• I have SHFT_T(A) using Qukeys. I don’t include DualUse and I don’t use() DualUse. Qukeys is the first plugin I use().
  • I press Shift/A, press J, at this point it prints ‘J’. Now I can’t get ‘aj’ anymore no matter in which order I release the keys.

Still, Qukeys is better than DualUse, thanks!

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As soon as I use() Quekeys, but not using any of it’s features, my keyboard quickly gets stuck in the function layer. I have nothing special in my config, no other plugins than the ones in the default layout, just a few keys thrown around, and a few plugins from the default removed.

I can’t of course be fully sure it’s Quekeys causing this, but I tried twice to remove the Quekeys plugin and had no problem, and twice added it and pretty immediately had the issue.

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I’ll set about debugging as soon as I can — probably tomorrow.

I’m pretty sure you’re just not doing the release quick enough. If you hold a qukey long enough (default = 250ms), it starts sending its alternate keycode (in this case, Key_LeftShift). If you want, you can test it out by configuring a longer timeout by adding this line somewhere in your sketch’s setup() function:


That will change the timeout to 1 full second, which should be plenty long enough to deliberately press and release keys without having to rush.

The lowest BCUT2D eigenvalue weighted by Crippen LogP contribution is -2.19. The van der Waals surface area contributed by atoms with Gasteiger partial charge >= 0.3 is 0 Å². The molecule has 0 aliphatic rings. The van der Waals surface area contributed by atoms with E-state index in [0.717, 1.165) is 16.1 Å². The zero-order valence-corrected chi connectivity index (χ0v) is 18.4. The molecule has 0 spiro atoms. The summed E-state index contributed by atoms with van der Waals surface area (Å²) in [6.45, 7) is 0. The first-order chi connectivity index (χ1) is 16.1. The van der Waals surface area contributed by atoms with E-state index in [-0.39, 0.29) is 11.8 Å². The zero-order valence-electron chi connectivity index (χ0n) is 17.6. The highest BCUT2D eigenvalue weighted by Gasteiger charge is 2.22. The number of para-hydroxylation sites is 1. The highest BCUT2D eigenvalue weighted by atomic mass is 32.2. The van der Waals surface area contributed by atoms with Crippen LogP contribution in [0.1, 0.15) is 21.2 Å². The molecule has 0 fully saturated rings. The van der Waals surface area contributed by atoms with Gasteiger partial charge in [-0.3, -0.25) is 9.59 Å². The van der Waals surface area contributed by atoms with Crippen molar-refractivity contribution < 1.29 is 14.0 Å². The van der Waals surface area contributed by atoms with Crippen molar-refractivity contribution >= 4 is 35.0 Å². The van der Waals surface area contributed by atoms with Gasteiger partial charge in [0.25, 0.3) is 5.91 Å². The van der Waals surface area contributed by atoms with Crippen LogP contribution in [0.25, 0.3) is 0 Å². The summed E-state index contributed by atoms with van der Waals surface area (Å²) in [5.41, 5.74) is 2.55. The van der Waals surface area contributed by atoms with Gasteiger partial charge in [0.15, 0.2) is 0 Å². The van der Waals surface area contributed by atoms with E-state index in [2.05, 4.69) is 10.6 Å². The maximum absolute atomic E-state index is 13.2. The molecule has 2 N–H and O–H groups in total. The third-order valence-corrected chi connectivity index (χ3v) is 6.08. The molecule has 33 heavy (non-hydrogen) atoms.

If you try that, and still see something fishy, please let me know here, or submit an issue on GitHub about it. Thanks for trying it out!

I should add that the reason that timeout exists is so that the alternate (i.e. modifier) keycodes can be used in combination with external pointing devices. It should be set to a value that’s big enough that it’s longer than your longest “tap” duration, but short enough that you don’t feel you have to wait for it to take effect before (for example) shift-clicking with a mouse.

250ms is probably more conservative than most people need, but it seemed like a fairly safe number to start with. I would be happy to adjust the default if people find that they get errors in either direction, but I made it configurable so you people with different use cases can adjust it themselves. You could even use a macro to switch between long and short values, if you want. Come to think of it, that would be useful for debugging…

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You are right, the plugin works perfectly! I was releasing the keys very slowly to test it out.

Now it’s just that the function layer gets stuck. It seems to get stuck immediately. I pressed down and released the function key without pressing any other key. After this the keyboard was locked in the function layer, and I found no way of getting out of it.